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The feasibility of using micro-fibrous entrapped catalysts in Fischer-Tropsch Synthesis for selective JP-5 production as well as overall balance of plant reductions (BOP) will be addressed in this article. Three different simulation case studies based on a minimized weight by volume analysis of a Gas-To-Liquid (GTL) process under optimum reaction conditions of 210oC and 20 bars were carried out using an iron promoted catalyst, (Fe/Cu/K) entrapped in 8 vol.% copper microfibers for the benefit of a mobile skid unit. The use of MFEC significantly enhanced the selectivity to JP-5 (33wt%), reduced the balance of plant (BOP) 20 to 30% and improved the utilization of natural gas (14%) while maintaining the same production capacity when compared to a conventional GTL plant with a packed bed reactor. By greatly reducing the size of process equipment, this in turn will reduce the cost. These are achievements that are attractive for a mobilized GTL plant design for offshore operations.
GTL is a promising method of converting syngas to fuel products. The conversions of natural gas to synthetic fuel has attracted significant attention due to current economic uncertainties surrounding crude oil prices, low margins on crude refining and, more importantly the need to become less dependent on foreign crude oil supplies. Other reasons, especially those pertaining to the military, include supply chain vulnerability and fuel supply continuity. In the case of a natural disaster, there is a concern related to acquiring fuel because of the heavily reliance upon crude oil imports, and the majority of crude-oil refineries are located on the East, Gulf and West coast, which are vulnerable to attack. Another attractive reason is that FTS technology has the ability to manufacture fuel near or within remote locations not easily accessible for pipelines to be built. This would seem vital as there is a high cost associated with transporting fuel to battlefield. GTL plants can be mounted on barges or ships in order to be moved from one site to another as needed. This enables monetization of many smaller fields where reserves are smaller or rapid depletion is indicated, as constructing a gas pipeline would present a large financial risk.,,,,,
The objective of this research is to assess the possibilities of reducing the BOP by developing and utilizing a process simulation analysis on a steady state performance with the use of a metal micro-fibrous entrapped catalyst (MFEC) in a fixed bed reactor with the goal of producing JP-5. Process operating conditions such as temperature and reactant partial pressures as well as syngas composition are addressed in order to enhance the selectivity of JP-5 which would reduce the BOP requirements for post processing operations. A preliminary Phase 1 engineering design and evaluation is performed on the possibilities of making the FTS reactor smaller and thus its effect on the overall BOP. An analysis based on weight and volume for the skid unit was evaluated for 3 different operations.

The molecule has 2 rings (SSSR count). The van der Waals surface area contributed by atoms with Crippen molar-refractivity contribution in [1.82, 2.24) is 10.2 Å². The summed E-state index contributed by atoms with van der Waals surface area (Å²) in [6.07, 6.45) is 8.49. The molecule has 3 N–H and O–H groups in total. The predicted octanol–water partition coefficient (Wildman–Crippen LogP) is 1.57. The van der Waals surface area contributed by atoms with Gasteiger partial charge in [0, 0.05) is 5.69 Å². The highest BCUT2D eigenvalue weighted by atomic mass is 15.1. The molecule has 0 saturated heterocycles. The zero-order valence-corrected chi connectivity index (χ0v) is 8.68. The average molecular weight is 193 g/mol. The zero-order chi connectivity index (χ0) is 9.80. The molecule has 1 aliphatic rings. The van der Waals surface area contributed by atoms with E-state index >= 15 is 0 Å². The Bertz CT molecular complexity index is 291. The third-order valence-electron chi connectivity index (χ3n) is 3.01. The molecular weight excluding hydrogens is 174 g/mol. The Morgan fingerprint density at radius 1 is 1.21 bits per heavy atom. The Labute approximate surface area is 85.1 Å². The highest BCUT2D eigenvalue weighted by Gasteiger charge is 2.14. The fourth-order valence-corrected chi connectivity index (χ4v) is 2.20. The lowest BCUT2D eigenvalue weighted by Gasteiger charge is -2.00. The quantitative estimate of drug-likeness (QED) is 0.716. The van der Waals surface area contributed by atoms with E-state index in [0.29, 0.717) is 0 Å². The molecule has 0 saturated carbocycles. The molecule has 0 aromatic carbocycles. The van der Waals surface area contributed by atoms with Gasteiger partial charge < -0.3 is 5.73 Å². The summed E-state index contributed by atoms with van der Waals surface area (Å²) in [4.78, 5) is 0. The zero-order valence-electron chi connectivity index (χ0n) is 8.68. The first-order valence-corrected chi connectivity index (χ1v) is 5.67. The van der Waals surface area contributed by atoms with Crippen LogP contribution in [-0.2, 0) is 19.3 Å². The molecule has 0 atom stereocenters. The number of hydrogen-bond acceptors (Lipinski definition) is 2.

Due to the exothermic nature of FTS, a fundamental need for applied innovative research into catalytic materials as well as structural architectures and process designs that enable FTS to be transformed into a modular and inexpensive technology is needed. This can be achieved through a MFEC, a catalyst structure which possesses high inherent heat transfer rates offering the opportunity for a better control on intra-bed hot spots and product selectivity. MFEC, a catalyst structure with sintered metal micro-fibers, were developed and patented by Auburn University.,, MFEC have unique properties such as high void volume, enhanced mass transfer, ultra-high contacting-efficiency and a high thermal conductivity when metal fibers are used. These attractive properties are very promising and can be used in different applications: sorbents for carbon monoxide and hydrogen sulfide removal,, electrocaltalyst, filtration, catalytic reactions, and in this particular article, FTS. The use of an MFEC reactor in FTS will not be subjected to drawbacks that conventional fixed bed reactors face, (e.g. hot spots and high gas compression cost).
Integrated Simulated Designs
Aspen PlusTM was used as the process simulator with material and energy balances solved for all process units. It was assumed that the system operates at steady-state and natural gas feed was held constant. A heterogeneous model was used to model this problem. The formation of olefins and alcohols were ignored for simplifications. The physical properties of reaction medium were calculated by the Peng-Robinson equation of state. The NTRL equation of state was applied for a three phase system; a situation where separations of liquid-liquid-vapor mixture was needed. The following compounds have been selected from Aspens databank: O2, N2, CO, CO2, H2, and paraffins from CH4-C30H62 with a minimum number of other heavy hydrocarbons introduced into Aspen because of its lack of property definitions for higher chain alkanes greater than C31+. The properties added for higher chain alkanes were vapor pressure, density, molecular weight and boiling point from API and ASTM tables. Linear and saturated hydrocarbons are selected to describe gasoline (C5-C11), JP-5 (C9-C16) and waxes (C20+). A plug flow model is used to model the FTS reaction in Aspen using a promoted iron catalyst, Fe/Cu/K on alumina.